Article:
The World's Fair

Read a Short Story | The World's Fair

a short story by Linda Mannheim

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About the Author

WRITER | Linda Mannheim

Linda Mannheim’s stories have appeared in magazines in the US, Canada, and South Africa including 3:AM Magazine,  Nimrod International Journal, The Gettysburg Review, and Alfred Hitchcock Mystery Magazine. She is the recipient of a National Endowment for the Arts Fellowship in Prose Writing.

Her most recent book Above Sugar Hill (Influx Press) was long listed for the Edge Hill Short Story Prize and was a #readwomen2014 pick of the year. She is also the author of a novel, Risk (Penguin, 2006).

Originally from New York City, she now lives in London.


“Trigger” (Kindle Single)

Above Sugar Hill
(Influx Press, 2014)


God didn’t make Flushing; it’s all landfill, ashes that the garbage men of Brooklyn dumped on Queens. Rats used to run all over. People who lived in shanties trapped animals here. My grandmother remembers this — watching trash torch and glow at night across a field. “All of this,” she says, looking out at the garden apartments broken up by big brick buildings, “It was garbage once.”

“When did it stop being garbage?” I want to ask her.

“Before you were born,” she offers, “this neighborhood was beautiful.”

As if my being born ruined it.

She’s obsessed with this old movie theater on Northern Boulevard. “You should have seen the Keith. It was a palace. You could see the lights from Main Street. The fountain in the lobby used to run. And they had goldfish in there.”

We go up to the Keith, Tony and me, to see Star Wars. The fountain doesn’t have anything in it but a dried layer of scuzz. The lobby smells like pee. I have to hold my breath to get to my seat. Tony buys a joint off this guy, and I swear it must be treated, because by the time R2D2 comes out and starts squeaking and shit, I feel like I’m plugged into the wall.

“You feeling funny?” I ask Tony.

“Not funny enough,” he says.

“No, I mean funny bad.”

“Nuh… Aww… A little…” he finally says, so I know he’s just making this up so I’ll feel okay.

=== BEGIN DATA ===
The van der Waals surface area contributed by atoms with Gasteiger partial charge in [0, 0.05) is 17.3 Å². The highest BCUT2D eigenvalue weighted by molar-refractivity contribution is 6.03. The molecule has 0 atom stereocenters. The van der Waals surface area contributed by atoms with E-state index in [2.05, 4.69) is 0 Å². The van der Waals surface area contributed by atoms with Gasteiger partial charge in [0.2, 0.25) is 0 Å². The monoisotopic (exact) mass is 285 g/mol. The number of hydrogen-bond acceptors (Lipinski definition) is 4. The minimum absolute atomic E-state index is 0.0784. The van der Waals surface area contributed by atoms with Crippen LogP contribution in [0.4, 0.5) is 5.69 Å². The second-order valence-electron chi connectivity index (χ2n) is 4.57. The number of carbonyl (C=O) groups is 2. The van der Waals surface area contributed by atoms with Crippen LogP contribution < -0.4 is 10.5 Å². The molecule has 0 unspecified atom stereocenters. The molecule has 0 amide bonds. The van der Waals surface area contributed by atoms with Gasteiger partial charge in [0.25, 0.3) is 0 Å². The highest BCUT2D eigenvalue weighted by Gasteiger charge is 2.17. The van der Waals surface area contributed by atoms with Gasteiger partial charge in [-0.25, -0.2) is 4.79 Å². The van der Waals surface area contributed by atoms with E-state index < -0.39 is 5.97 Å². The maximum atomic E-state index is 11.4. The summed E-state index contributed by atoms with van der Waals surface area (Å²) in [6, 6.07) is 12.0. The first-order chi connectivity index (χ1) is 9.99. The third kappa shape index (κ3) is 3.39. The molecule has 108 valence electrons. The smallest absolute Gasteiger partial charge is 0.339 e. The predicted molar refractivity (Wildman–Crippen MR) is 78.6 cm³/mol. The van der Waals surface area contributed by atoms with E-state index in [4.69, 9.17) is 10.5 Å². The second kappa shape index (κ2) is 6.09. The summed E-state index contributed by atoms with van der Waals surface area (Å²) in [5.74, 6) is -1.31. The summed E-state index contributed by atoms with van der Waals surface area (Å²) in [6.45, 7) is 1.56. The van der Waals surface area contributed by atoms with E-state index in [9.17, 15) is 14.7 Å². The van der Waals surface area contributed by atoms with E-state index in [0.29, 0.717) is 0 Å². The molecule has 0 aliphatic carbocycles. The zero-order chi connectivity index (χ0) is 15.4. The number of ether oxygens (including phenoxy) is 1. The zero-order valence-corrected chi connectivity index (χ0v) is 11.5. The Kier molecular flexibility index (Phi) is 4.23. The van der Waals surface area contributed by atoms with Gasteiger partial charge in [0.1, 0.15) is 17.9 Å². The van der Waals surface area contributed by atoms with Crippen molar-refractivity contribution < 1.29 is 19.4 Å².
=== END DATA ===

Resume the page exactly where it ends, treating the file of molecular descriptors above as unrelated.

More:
The music gets all big and scary then, and Darth Vader shows up on the screen. A bucket of popcorn goes flying, the popcorn raining down on us just like it was coming from the sky.

About five people scream at the same time, and then a bunch of guys start looking around the theater for who threw the popcorn.

“What, it’s the Rocky Horror f*cking Picture Show now?” Tony asks, tilting his head back; the ceiling droops in the dark, like it’s going to drop too.

“I don’t feel well,” I tell him.

“What?” he asks, as if I’m speaking in code. “You mean like you’re gonna throw up?”

“I don’t feel well,” I tell him again.

“You wanna go?”

The scary music is pounding. I think, maybe there is something wrong with my chair. Maybe there’s a broken wire under it, and I am getting electrocuted. Anything is possible in this place. Or maybe the guy behind us, drinking his beer and slapping his knees whenever one of the little robots gets f*cked up, is really some sicko. Maybe he’s rigged this thing up to electrocute me and Tony. If I tell Tony this, he’ll think I’m crazy. But if I don’t tell him, we both might die, and I’ll be sitting here getting electrocuted when I could have gotten away.

“I think the pot’s treated,” I tell Tony finally. “I think someone dusted it.”

“You okay?” he wants to know.

“No,” I tell him.

I can tell he doesn’t wanna go. He picks up his leather jacket like he’s a little kid who has to leave his friend’s toys and come home.

“Stay,” I whisper. “I’ll come find you afterwards.”

“Can you two shut up so the rest of us can hear the movie?” the knee-slapper behind us asks.

“You think it’s a f*cking library in here?” Tony asks, standing up. I pull him away from the guy and act like he’s gonna be really threatening.

Tony used to get beat up everyday after school until he cut his hair real short, got this leather jacket with zippers all over it, tore up his tee shirts, and started wearing Levi’s with straight legs. He even learned how to break off the sharp end of a safety pin so that it looks like it’s going through his cheek. People are scared to come too close to him, but there are some guys who drive down Northern sometimes and toss bottles at him, screaming “Punk!”

Outside, the night air is waiting all big and silent. But the electricity followed. Maybe it’s something stuck to the bottom of my shoe. I take a deep breath, and the charge weakens.

“Better?” Tony asks.

“A little,” I answer.

Cars whiz by, slap light in our faces then steal it away again as they go.

We start to walk down Main Street, past the blank show windows and boarded up stores. At night the avenue is so empty, every footstep seems to echo. Up ahead there’s the store they torched, its ruins gaping like a mouth and its smell still hanging in the air a week after the fire. I like the smoke smell even though it comes from smashed glass, water-drenched walls, someone else gone. An airplane goes over us, its belly so shiny and big I think I can reach up to it with my hand. Its boom drowns everything out.